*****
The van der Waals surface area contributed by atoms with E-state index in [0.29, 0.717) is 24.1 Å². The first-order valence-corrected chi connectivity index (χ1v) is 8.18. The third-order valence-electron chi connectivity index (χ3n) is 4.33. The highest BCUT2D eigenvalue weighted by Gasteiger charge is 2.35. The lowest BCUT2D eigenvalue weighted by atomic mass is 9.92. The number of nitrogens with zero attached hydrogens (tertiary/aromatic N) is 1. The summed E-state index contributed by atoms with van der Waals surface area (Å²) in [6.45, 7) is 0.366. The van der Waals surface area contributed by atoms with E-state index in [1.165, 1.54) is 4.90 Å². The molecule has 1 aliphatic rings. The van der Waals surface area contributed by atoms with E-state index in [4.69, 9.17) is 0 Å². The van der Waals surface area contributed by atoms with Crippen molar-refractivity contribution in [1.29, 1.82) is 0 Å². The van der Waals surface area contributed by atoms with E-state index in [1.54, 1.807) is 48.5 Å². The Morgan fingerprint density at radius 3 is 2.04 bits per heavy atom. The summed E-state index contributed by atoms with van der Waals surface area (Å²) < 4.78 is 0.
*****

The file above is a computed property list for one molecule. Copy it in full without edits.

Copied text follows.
The van der Waals surface area contributed by atoms with E-state index in [0.29, 0.717) is 24.1 Å². The first-order valence-corrected chi connectivity index (χ1v) is 8.18. The third-order valence-electron chi connectivity index (χ3n) is 4.33. The highest BCUT2D eigenvalue weighted by Gasteiger charge is 2.35. The lowest BCUT2D eigenvalue weighted by atomic mass is 9.92. The number of nitrogens with zero attached hydrogens (tertiary/aromatic N) is 1. The summed E-state index contributed by atoms with van der Waals surface area (Å²) in [6.45, 7) is 0.366. The van der Waals surface area contributed by atoms with E-state index in [1.165, 1.54) is 4.90 Å². The molecule has 1 aliphatic rings. The van der Waals surface area contributed by atoms with E-state index in [4.69, 9.17) is 0 Å². The van der Waals surface area contributed by atoms with Crippen molar-refractivity contribution in [1.29, 1.82) is 0 Å². The van der Waals surface area contributed by atoms with E-state index in [1.54, 1.807) is 48.5 Å². The Morgan fingerprint density at radius 3 is 2.04 bits per heavy atom. The summed E-state index contributed by atoms with van der Waals surface area (Å²) < 4.78 is 0.